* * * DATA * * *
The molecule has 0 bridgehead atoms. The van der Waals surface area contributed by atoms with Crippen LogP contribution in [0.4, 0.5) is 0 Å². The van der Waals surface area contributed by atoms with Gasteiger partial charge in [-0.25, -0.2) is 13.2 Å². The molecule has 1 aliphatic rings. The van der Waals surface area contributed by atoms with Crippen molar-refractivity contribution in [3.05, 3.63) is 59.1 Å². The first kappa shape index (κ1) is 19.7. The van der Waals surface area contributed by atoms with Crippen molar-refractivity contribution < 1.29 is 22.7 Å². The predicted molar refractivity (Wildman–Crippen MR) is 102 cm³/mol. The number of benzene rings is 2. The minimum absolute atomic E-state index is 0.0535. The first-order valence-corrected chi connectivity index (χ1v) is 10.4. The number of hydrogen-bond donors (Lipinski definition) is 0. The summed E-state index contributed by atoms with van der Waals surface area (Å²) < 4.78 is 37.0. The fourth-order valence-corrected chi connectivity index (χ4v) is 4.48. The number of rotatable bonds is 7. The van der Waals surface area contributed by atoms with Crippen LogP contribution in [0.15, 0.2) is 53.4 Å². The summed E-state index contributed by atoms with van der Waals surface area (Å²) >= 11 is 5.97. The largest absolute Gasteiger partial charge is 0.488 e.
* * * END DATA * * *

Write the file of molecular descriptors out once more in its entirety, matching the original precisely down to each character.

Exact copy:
The molecule has 0 bridgehead atoms. The van der Waals surface area contributed by atoms with Crippen LogP contribution in [0.4, 0.5) is 0 Å². The van der Waals surface area contributed by atoms with Gasteiger partial charge in [-0.25, -0.2) is 13.2 Å². The molecule has 1 aliphatic rings. The van der Waals surface area contributed by atoms with Crippen molar-refractivity contribution in [3.05, 3.63) is 59.1 Å². The first kappa shape index (κ1) is 19.7. The van der Waals surface area contributed by atoms with Crippen molar-refractivity contribution < 1.29 is 22.7 Å². The predicted molar refractivity (Wildman–Crippen MR) is 102 cm³/mol. The number of benzene rings is 2. The minimum absolute atomic E-state index is 0.0535. The first-order valence-corrected chi connectivity index (χ1v) is 10.4. The number of hydrogen-bond donors (Lipinski definition) is 0. The summed E-state index contributed by atoms with van der Waals surface area (Å²) < 4.78 is 37.0. The fourth-order valence-corrected chi connectivity index (χ4v) is 4.48. The number of rotatable bonds is 7. The van der Waals surface area contributed by atoms with Crippen LogP contribution in [0.15, 0.2) is 53.4 Å². The summed E-state index contributed by atoms with van der Waals surface area (Å²) >= 11 is 5.97. The largest absolute Gasteiger partial charge is 0.488 e.